Genomic islands from five strains of Burkholderia pseudomallei

Apichai Tuanyok, Benjamin R. Leadem, Raymond K. Auerbach, Stephen M. Beckstrom-Sternberg, James S. Beckstrom-Sternberg, Mark Mayo, Vanaporn Wuthiekanun, Thomas S. Brettin, William C. Nierman, Sharon J. Peacock, Bart J. Currie, David M. Wagner, Paul Keim*

*Corresponding author for this work

Research output: Contribution to journalArticlepeer-review

75 Citations (Scopus)


Background: Burkholderia pseudomallei is the etiologic agent of melioidosis, a significant cause of morbidity and mortality where this infection is endemic. Genomic differences among strains of B. pseudomallei are predicted to be one of the major causes of the diverse clinical manifestations observed among patients with melioidosis. The purpose of this study was to examine the role of genomic islands (GIs) as sources of genomic diversity in this species. Results: We found that genomic islands (GIs) vary greatly among B. pseudomallei strains. We identified 71 distinct GIs from the genome sequences of five reference strains of B. pseudomallei: K96243, 1710b, 1106a, MSHR668, and MSHR305. The genomic positions of these GIs are not random, as many of them are associated with tRNA gene loci. In particular, the 3′ end sequences of tRNA genes are predicted to be involved in the integration of GIs. We propose the term "tRNA-mediated site-specific recombination" (tRNA-SSR) for this mechanism. In addition, we provide a GI nomenclature that is based upon integration hotspots identified here or previously described. Conclusion: Our data suggest that acquisition of GIs is one of the major sources of genomic diversity within B. pseudomallei and the molecular mechanisms that facilitate horizontally-acquired GIs are common across multiple strains of B. pseudomallei. The differential presence of the 71 GIs across multiple strains demonstrates the importance of these mobile elements for shaping the genetic composition of individual strains and populations within this bacterial species.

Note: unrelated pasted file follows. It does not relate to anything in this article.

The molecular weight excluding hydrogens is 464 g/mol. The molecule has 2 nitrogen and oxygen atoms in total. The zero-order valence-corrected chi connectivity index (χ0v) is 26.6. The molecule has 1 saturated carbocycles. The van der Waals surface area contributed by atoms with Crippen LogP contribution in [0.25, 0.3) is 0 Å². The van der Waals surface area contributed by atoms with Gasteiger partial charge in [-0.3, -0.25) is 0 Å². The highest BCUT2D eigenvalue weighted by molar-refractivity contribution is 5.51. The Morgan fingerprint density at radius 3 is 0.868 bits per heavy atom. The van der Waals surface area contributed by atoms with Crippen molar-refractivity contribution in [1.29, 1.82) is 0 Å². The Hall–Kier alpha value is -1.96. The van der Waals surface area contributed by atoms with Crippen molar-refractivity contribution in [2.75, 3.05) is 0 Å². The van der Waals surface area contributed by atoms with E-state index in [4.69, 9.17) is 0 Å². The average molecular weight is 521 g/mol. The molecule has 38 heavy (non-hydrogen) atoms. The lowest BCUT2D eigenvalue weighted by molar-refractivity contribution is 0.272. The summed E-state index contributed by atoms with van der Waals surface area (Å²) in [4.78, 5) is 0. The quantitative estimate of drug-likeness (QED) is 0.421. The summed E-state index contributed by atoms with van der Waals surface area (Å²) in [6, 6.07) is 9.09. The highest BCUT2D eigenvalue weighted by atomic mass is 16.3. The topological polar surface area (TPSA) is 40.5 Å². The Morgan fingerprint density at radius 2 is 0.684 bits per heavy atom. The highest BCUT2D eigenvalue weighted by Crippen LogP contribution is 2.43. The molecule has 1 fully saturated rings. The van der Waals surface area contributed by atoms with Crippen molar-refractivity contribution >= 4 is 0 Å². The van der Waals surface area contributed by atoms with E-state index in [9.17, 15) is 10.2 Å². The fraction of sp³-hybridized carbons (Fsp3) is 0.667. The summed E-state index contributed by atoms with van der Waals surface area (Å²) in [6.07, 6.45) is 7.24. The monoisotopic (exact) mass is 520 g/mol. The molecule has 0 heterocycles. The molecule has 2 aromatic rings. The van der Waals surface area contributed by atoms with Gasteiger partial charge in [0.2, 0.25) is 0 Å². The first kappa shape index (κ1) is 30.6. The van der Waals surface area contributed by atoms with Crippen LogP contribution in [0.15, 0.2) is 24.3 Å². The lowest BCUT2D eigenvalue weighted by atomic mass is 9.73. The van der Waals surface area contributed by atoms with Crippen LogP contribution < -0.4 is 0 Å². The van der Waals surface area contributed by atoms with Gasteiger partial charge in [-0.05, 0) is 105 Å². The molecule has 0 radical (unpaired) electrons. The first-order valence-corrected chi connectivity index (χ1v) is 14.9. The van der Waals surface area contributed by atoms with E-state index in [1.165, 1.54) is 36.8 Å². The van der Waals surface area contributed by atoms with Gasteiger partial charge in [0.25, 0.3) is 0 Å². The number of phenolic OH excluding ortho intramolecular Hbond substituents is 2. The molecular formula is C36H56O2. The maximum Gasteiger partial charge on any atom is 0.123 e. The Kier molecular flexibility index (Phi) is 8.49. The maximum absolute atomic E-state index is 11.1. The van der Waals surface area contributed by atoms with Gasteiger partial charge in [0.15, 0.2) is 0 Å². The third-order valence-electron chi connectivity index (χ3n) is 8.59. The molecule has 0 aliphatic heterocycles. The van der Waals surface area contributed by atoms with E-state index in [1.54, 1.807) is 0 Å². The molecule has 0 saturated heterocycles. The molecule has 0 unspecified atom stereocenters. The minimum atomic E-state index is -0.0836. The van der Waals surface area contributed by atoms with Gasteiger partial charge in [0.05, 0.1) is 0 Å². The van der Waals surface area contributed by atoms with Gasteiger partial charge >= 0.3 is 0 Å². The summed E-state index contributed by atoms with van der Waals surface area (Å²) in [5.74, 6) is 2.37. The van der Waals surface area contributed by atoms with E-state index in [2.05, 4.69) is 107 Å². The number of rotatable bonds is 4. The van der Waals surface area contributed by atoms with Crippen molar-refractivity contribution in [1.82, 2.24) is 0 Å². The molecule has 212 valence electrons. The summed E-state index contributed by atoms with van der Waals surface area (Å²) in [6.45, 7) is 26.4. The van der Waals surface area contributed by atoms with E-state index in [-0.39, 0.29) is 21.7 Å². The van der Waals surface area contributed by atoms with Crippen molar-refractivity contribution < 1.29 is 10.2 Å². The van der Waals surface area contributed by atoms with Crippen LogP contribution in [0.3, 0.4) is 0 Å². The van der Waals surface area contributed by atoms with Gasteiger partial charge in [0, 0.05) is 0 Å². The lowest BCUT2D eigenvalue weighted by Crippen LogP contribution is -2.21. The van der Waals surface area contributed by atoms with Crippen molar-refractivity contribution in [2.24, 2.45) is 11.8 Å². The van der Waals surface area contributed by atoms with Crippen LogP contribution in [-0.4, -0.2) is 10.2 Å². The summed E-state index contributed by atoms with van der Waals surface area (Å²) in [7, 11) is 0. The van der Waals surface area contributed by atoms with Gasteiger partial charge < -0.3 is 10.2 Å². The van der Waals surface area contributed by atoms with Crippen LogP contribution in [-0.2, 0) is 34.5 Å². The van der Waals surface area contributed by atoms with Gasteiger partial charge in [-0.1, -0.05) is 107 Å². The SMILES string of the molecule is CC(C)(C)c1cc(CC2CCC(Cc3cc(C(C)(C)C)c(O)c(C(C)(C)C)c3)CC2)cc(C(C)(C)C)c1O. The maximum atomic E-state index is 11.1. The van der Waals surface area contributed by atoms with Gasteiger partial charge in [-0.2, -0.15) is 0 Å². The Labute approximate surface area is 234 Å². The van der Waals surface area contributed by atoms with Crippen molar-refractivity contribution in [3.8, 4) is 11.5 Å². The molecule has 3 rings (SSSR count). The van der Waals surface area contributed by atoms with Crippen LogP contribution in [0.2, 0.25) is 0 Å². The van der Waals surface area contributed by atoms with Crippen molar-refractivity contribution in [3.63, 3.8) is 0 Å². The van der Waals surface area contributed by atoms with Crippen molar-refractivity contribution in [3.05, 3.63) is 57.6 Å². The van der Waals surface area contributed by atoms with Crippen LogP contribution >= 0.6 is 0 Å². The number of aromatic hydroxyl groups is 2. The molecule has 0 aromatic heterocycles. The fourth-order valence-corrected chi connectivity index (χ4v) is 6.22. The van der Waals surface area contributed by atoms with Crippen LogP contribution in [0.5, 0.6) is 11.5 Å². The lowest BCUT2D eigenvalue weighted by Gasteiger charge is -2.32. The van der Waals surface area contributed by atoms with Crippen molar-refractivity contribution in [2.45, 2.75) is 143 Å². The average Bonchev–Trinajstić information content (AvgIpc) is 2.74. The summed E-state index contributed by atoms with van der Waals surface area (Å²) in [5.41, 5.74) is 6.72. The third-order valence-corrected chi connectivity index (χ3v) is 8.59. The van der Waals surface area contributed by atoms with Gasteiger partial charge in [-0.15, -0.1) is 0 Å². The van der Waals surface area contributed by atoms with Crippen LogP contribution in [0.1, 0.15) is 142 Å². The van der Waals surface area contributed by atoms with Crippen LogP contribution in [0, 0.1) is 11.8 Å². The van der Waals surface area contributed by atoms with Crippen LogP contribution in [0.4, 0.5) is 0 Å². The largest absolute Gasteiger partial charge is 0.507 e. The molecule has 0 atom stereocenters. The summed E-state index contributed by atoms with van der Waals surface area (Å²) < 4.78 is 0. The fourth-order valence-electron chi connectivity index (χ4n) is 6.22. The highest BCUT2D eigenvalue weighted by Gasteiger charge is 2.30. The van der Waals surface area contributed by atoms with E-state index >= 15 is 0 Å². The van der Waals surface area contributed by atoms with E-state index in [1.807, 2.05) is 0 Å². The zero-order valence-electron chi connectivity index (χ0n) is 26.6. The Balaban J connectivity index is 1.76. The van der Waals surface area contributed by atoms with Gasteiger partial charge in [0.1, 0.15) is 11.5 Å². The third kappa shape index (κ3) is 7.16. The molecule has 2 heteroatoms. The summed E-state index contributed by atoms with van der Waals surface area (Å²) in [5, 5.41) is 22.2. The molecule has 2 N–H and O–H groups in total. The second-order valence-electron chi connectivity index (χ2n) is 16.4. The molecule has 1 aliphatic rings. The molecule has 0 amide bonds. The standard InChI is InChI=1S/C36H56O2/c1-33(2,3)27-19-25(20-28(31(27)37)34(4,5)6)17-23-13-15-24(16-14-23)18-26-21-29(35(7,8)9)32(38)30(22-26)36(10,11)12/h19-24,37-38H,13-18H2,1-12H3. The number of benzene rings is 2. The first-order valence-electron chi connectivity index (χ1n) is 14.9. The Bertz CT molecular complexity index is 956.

Original languageEnglish
Article number566
JournalBMC Genomics
Publication statusPublished - 27 Nov 2008
Externally publishedYes

Bibliographical note

Funding Information:
AT holds a Career Development Award (May 2007–April 2009) from the NIH Pacific Southwest Regional Center of Excellence. This work was funded by NIH-NIAID grants U54 AI-065359 and U01AI-075568.


Dive into the research topics of 'Genomic islands from five strains of Burkholderia pseudomallei'. Together they form a unique fingerprint.

Cite this